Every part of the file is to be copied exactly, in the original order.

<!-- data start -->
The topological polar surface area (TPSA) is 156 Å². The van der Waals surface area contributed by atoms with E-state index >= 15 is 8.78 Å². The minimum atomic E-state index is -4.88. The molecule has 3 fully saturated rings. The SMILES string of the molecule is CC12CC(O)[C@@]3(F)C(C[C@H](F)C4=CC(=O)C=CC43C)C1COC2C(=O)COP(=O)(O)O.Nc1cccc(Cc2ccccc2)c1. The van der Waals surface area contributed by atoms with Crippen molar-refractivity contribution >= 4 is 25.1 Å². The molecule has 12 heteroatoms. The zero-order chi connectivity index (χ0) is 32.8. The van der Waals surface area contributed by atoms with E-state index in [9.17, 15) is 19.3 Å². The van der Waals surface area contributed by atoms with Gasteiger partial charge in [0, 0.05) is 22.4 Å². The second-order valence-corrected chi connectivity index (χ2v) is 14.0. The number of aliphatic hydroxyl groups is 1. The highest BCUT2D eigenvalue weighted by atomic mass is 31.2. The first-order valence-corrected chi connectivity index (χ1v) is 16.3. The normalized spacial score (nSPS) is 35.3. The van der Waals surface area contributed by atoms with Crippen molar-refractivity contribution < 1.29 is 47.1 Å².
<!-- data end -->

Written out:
The topological polar surface area (TPSA) is 156 Å². The van der Waals surface area contributed by atoms with E-state index >= 15 is 8.78 Å². The minimum atomic E-state index is -4.88. The molecule has 3 fully saturated rings. The SMILES string of the molecule is CC12CC(O)[C@@]3(F)C(C[C@H](F)C4=CC(=O)C=CC43C)C1COC2C(=O)COP(=O)(O)O.Nc1cccc(Cc2ccccc2)c1. The van der Waals surface area contributed by atoms with Crippen molar-refractivity contribution >= 4 is 25.1 Å². The molecule has 12 heteroatoms. The zero-order chi connectivity index (χ0) is 32.8. The van der Waals surface area contributed by atoms with E-state index in [9.17, 15) is 19.3 Å². The van der Waals surface area contributed by atoms with Gasteiger partial charge in [0, 0.05) is 22.4 Å². The second-order valence-corrected chi connectivity index (χ2v) is 14.0. The number of aliphatic hydroxyl groups is 1. The highest BCUT2D eigenvalue weighted by atomic mass is 31.2. The first-order valence-corrected chi connectivity index (χ1v) is 16.3. The normalized spacial score (nSPS) is 35.3. The van der Waals surface area contributed by atoms with Crippen molar-refractivity contribution < 1.29 is 47.1 Å².